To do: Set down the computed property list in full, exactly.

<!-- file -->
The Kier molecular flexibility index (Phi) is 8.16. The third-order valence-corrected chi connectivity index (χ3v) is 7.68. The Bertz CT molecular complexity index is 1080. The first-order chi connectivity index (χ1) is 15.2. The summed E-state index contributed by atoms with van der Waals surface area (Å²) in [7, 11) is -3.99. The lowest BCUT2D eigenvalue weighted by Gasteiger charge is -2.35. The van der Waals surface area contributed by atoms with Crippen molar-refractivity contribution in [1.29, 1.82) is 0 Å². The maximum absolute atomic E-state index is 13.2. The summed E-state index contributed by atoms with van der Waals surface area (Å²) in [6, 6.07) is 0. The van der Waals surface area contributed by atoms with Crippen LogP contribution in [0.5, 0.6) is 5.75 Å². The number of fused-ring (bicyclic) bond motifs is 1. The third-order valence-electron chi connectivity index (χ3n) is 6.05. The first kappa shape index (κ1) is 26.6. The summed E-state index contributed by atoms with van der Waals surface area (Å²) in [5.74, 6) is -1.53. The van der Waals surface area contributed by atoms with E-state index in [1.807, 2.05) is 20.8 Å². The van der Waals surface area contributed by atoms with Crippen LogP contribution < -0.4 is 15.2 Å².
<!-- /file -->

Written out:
The Kier molecular flexibility index (Phi) is 8.16. The third-order valence-corrected chi connectivity index (χ3v) is 7.68. The Bertz CT molecular complexity index is 1080. The first-order chi connectivity index (χ1) is 15.2. The summed E-state index contributed by atoms with van der Waals surface area (Å²) in [7, 11) is -3.99. The lowest BCUT2D eigenvalue weighted by Gasteiger charge is -2.35. The van der Waals surface area contributed by atoms with Crippen molar-refractivity contribution in [1.29, 1.82) is 0 Å². The maximum absolute atomic E-state index is 13.2. The summed E-state index contributed by atoms with van der Waals surface area (Å²) in [6, 6.07) is 0. The van der Waals surface area contributed by atoms with Crippen LogP contribution in [0.5, 0.6) is 5.75 Å². The number of fused-ring (bicyclic) bond motifs is 1. The third-order valence-electron chi connectivity index (χ3n) is 6.05. The first kappa shape index (κ1) is 26.6. The summed E-state index contributed by atoms with van der Waals surface area (Å²) in [5.74, 6) is -1.53. The van der Waals surface area contributed by atoms with E-state index in [1.807, 2.05) is 20.8 Å². The van der Waals surface area contributed by atoms with Crippen LogP contribution < -0.4 is 15.2 Å².